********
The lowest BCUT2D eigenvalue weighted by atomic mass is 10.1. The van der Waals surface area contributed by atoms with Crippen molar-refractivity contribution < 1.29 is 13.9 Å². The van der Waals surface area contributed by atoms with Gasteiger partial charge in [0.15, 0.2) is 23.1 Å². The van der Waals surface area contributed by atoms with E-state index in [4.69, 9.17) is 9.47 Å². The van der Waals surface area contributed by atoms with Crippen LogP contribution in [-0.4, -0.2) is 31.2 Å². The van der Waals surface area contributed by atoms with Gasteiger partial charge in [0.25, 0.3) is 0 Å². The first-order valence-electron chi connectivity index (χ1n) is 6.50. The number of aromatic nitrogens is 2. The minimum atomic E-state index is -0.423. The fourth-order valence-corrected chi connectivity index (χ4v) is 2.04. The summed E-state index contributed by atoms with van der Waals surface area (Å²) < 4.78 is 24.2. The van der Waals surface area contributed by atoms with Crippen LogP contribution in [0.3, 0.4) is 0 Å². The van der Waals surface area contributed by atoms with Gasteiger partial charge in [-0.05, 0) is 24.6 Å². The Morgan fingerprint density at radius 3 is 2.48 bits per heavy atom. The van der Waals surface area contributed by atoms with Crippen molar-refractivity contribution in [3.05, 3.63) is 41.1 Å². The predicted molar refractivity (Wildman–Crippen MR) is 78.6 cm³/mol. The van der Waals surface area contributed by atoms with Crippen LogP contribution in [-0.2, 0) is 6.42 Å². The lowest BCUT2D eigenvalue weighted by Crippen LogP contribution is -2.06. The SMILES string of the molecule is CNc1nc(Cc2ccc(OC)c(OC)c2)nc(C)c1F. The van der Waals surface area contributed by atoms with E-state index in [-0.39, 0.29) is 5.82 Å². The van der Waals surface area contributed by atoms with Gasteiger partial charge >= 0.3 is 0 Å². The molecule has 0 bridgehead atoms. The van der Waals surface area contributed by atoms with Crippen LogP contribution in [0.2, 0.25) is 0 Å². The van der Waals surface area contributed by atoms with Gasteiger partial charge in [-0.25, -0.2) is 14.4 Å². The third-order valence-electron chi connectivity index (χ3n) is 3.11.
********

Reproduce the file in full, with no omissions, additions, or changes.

The lowest BCUT2D eigenvalue weighted by atomic mass is 10.1. The van der Waals surface area contributed by atoms with Crippen molar-refractivity contribution < 1.29 is 13.9 Å². The van der Waals surface area contributed by atoms with Gasteiger partial charge in [0.15, 0.2) is 23.1 Å². The van der Waals surface area contributed by atoms with E-state index in [4.69, 9.17) is 9.47 Å². The van der Waals surface area contributed by atoms with Crippen LogP contribution in [-0.4, -0.2) is 31.2 Å². The van der Waals surface area contributed by atoms with Gasteiger partial charge in [0.25, 0.3) is 0 Å². The first-order valence-electron chi connectivity index (χ1n) is 6.50. The number of aromatic nitrogens is 2. The minimum atomic E-state index is -0.423. The fourth-order valence-corrected chi connectivity index (χ4v) is 2.04. The summed E-state index contributed by atoms with van der Waals surface area (Å²) < 4.78 is 24.2. The van der Waals surface area contributed by atoms with Crippen LogP contribution in [0.3, 0.4) is 0 Å². The van der Waals surface area contributed by atoms with Gasteiger partial charge in [-0.05, 0) is 24.6 Å². The Morgan fingerprint density at radius 3 is 2.48 bits per heavy atom. The van der Waals surface area contributed by atoms with Crippen molar-refractivity contribution in [3.05, 3.63) is 41.1 Å². The predicted molar refractivity (Wildman–Crippen MR) is 78.6 cm³/mol. The van der Waals surface area contributed by atoms with Crippen LogP contribution in [-0.2, 0) is 6.42 Å². The lowest BCUT2D eigenvalue weighted by Crippen LogP contribution is -2.06. The SMILES string of the molecule is CNc1nc(Cc2ccc(OC)c(OC)c2)nc(C)c1F. The van der Waals surface area contributed by atoms with E-state index in [-0.39, 0.29) is 5.82 Å². The van der Waals surface area contributed by atoms with Gasteiger partial charge >= 0.3 is 0 Å². The molecule has 0 bridgehead atoms. The van der Waals surface area contributed by atoms with Crippen LogP contribution in [0.2, 0.25) is 0 Å². The van der Waals surface area contributed by atoms with Gasteiger partial charge in [-0.25, -0.2) is 14.4 Å². The third-order valence-electron chi connectivity index (χ3n) is 3.11.